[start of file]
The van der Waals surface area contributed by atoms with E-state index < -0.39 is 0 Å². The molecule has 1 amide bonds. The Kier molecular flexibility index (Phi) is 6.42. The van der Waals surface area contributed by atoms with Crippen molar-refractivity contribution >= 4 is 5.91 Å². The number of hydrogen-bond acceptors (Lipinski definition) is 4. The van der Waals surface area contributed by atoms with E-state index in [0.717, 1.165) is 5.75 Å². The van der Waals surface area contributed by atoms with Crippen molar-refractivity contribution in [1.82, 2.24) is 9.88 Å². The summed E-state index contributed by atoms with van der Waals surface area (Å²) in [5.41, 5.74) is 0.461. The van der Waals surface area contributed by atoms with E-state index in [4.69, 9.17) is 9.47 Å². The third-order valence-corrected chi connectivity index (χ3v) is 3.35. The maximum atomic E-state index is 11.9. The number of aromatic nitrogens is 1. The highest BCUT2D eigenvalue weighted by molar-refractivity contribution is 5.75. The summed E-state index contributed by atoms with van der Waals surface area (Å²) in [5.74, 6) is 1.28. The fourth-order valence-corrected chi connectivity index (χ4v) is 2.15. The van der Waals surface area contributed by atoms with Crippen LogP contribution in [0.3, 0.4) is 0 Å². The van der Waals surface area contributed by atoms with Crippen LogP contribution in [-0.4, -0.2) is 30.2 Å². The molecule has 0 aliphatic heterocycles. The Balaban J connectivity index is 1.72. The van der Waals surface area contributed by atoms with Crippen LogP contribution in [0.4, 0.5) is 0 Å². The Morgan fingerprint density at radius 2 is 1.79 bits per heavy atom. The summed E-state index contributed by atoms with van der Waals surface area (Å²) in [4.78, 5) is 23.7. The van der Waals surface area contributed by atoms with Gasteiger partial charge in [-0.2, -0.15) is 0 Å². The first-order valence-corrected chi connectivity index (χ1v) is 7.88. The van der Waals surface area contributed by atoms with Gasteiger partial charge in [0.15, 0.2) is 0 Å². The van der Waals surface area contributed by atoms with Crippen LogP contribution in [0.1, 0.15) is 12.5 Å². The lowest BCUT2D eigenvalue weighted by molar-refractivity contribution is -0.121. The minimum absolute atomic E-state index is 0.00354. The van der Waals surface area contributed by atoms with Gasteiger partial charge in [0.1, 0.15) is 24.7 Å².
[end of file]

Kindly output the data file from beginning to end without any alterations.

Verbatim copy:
The van der Waals surface area contributed by atoms with E-state index < -0.39 is 0 Å². The molecule has 1 amide bonds. The Kier molecular flexibility index (Phi) is 6.42. The van der Waals surface area contributed by atoms with Crippen molar-refractivity contribution >= 4 is 5.91 Å². The number of hydrogen-bond acceptors (Lipinski definition) is 4. The van der Waals surface area contributed by atoms with E-state index in [0.717, 1.165) is 5.75 Å². The van der Waals surface area contributed by atoms with Crippen molar-refractivity contribution in [1.82, 2.24) is 9.88 Å². The summed E-state index contributed by atoms with van der Waals surface area (Å²) in [5.41, 5.74) is 0.461. The van der Waals surface area contributed by atoms with E-state index in [4.69, 9.17) is 9.47 Å². The third-order valence-corrected chi connectivity index (χ3v) is 3.35. The maximum atomic E-state index is 11.9. The number of aromatic nitrogens is 1. The highest BCUT2D eigenvalue weighted by molar-refractivity contribution is 5.75. The summed E-state index contributed by atoms with van der Waals surface area (Å²) in [5.74, 6) is 1.28. The fourth-order valence-corrected chi connectivity index (χ4v) is 2.15. The van der Waals surface area contributed by atoms with Crippen LogP contribution in [0.3, 0.4) is 0 Å². The van der Waals surface area contributed by atoms with Crippen LogP contribution in [-0.4, -0.2) is 30.2 Å². The molecule has 0 aliphatic heterocycles. The Balaban J connectivity index is 1.72. The van der Waals surface area contributed by atoms with Crippen LogP contribution in [0.4, 0.5) is 0 Å². The Morgan fingerprint density at radius 2 is 1.79 bits per heavy atom. The summed E-state index contributed by atoms with van der Waals surface area (Å²) in [4.78, 5) is 23.7. The van der Waals surface area contributed by atoms with Gasteiger partial charge in [-0.2, -0.15) is 0 Å². The first-order valence-corrected chi connectivity index (χ1v) is 7.88. The van der Waals surface area contributed by atoms with Gasteiger partial charge in [0.15, 0.2) is 0 Å². The van der Waals surface area contributed by atoms with Crippen LogP contribution in [0.1, 0.15) is 12.5 Å². The lowest BCUT2D eigenvalue weighted by molar-refractivity contribution is -0.121. The minimum absolute atomic E-state index is 0.00354. The van der Waals surface area contributed by atoms with Gasteiger partial charge in [0.1, 0.15) is 24.7 Å².